Krugman points out on his blog today that, in numbers of new jobs, Clinton's worst year was better than Bush's best.
MSNBC is reporting that Robert Mugabe, who has, as dictator, destroyed Zimbabwe's economy, may be stepping down:
Advisers of Zimbabwe's president and main opposition leader are discussing Robert Mugabe relinquishing power, The Associated Press has learned from someone close to the state electoral commission.
Meanwhile, a projection by the ruling party, ZANU-PF, indicates that opposition leader Morgan Tsvangirai will beat Mugabe, but be forced into a runoff vote in three weeks, Reuters reported.
About friggin' time.
Krugman's column today explains how Treasury's banking "reform" over the last week isn't, actually. And he concludes with a fear I've had for some time now:
If we don’t reform the system this time, the next crisis could well be even bigger. And I, for one, really don’t want to live through a replay of the 1930s.
It's a must-read.
Via Bruce Schneier, confirmation of your suspicions about automatic traffic cameras:
Faced with data showing that drivers pay attention to cameras at intersections — resulting in fewer ticketable violations and ever-shrinking revenue from fines — municipalities across the country are reconsidering red light cameras, which often work too well.
Citywide statistics obtained by NBC [Dallas] affiliate KXAS-TV found that red light cameras do reduce accidents. That is a good thing.
But they do it by reducing red light violations, by as much as 29 percent from month to month at particularly busy Dallas intersections. On the face of it, that, too, is a good thing — but not, necessarily, if you rely on traffic fines to make up a healthy chunk of your budget.
I don't even know where to begin. It's just sad, isn't it, that saving lives isn't the reason we enforce traffic regulations.
On this anniversary of our invasion of Iraq, do you feel safer?
Via Calculated Risk, Georgia's junior (Republican) senator has one of the dumbest proposals in history:
Isakson is pitching an idea to his colleagues in Congress: a $15,000 tax rebate check to anyone who agrees to buy a home. Congressional budget analysts project the program would cost $14 billion over the next few years. But Isakson said the rebate checks are well worth the hefty price tag. "If we can convince buyers to come back to the marketplace and buy these houses, then the houses aren't vacant. It's replaced by an owner-occupant, who is there making payments on a loan and helping all of the other houses around."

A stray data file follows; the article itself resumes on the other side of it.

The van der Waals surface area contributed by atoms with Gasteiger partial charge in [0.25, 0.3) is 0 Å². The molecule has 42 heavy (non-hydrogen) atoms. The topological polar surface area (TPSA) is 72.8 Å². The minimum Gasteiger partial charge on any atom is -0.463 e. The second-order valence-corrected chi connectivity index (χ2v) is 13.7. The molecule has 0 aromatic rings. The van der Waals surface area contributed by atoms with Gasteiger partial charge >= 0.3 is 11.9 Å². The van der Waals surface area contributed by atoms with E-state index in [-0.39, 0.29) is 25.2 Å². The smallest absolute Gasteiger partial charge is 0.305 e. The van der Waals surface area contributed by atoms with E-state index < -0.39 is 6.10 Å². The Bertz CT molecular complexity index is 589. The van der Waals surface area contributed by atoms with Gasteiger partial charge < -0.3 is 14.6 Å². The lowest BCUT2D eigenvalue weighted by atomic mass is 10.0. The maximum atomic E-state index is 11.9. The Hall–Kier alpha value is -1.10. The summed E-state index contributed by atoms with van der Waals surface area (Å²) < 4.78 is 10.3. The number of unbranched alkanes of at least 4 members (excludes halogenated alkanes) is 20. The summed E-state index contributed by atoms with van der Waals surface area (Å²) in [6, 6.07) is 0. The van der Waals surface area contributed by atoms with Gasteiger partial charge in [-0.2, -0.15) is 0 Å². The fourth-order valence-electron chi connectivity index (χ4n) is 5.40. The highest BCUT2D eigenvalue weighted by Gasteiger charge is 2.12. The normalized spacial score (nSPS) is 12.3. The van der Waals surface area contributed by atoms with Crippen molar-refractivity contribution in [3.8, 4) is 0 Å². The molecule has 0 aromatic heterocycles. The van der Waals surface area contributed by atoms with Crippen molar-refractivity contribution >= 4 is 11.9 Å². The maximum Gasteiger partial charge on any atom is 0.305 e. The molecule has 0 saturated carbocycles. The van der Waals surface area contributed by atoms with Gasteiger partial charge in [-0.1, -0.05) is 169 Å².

Where does one begin to explain to this guy what's wrong with the proposal?
I hope longtime blog reader AR, a resident of Georgia, will chime in and explain how this guy got elected.
Via Talking Points Memo, Reuters reports the reception Iran's president got in Baghdad this week:
Pomp and ceremony greeted Iranian President Mahmoud Ahmadinejad on his arrival in Iraq on Sunday, the fanfare a stark contrast to the rushed and secretive visits of his bitter rival U.S. President George W. Bush.
Ahmadinejad held hands with Iraqi President Jalal Talabani as they walked down a red carpet to the tune of their countries' national anthems, his visit the first by an Iranian president since the two neighbours fought a ruinous war in the 1980s.
His warm reception, in which he was hugged and kissed by Iraqi officials and presented with flowers by children, was Iraq's first full state welcome for any leader since the U.S.-led invasion to topple Saddam Hussein in 2003.
Weren't our troops supposed to be greeted this way? Funny how that didn't happen.
...died last night, aged 82:
William F. Buckley Jr., the erudite Ivy Leaguer and conservative herald who showered huge and scornful words on liberalism as he observed, abetted and cheered on the right's post-World War II rise from the fringes to the White House, died Wednesday. He was 82.
The UK humor site Daily Mash has a different take than, say, the Chicago Tribune:
THE price of a bushel of wheat rose yet again in the markets of Flanders yesterday presaging a monstrous tribulation and a grave rise in the price of mead, the Lord High Guardian of the King's Purse has warned.
The noble lord forewarned that a time of privation would surely be visited on the kingdom, when the peasant would find himself cast from his wretched midden and the knight dispossessed of his estates by the grubby moneychangers of old Lombard Street.
Via Calculated Risk, in Sunday's Chicago Tribune:
The new buyers of a rundown graystone on the South Side showed up Jan. 9 to look at the house they won at a foreclosure auction. They took the plywood off the front door and went inside to make sure the utilities had been shut off. Then they called the police.
Sitting upright in the corner of a bedroom off the kitchen was a human skeleton in a red tracksuit. Next to him lay a dead dog. Neighbors told police the corpse was almost certainly Randy Johnson, a middle-age man who lived alone in the North Kenwood house.
Left holding the bag is Countrywide Home Loans, the nation's largest mortgage lender and a company whose practices are being scrutinized by the Illinois attorney general's office. Countrywide made mortgages of $450,000 on the property. Now it is likely to lose it all because it financed the sale of a home whose rightful owner was in no condition to sell.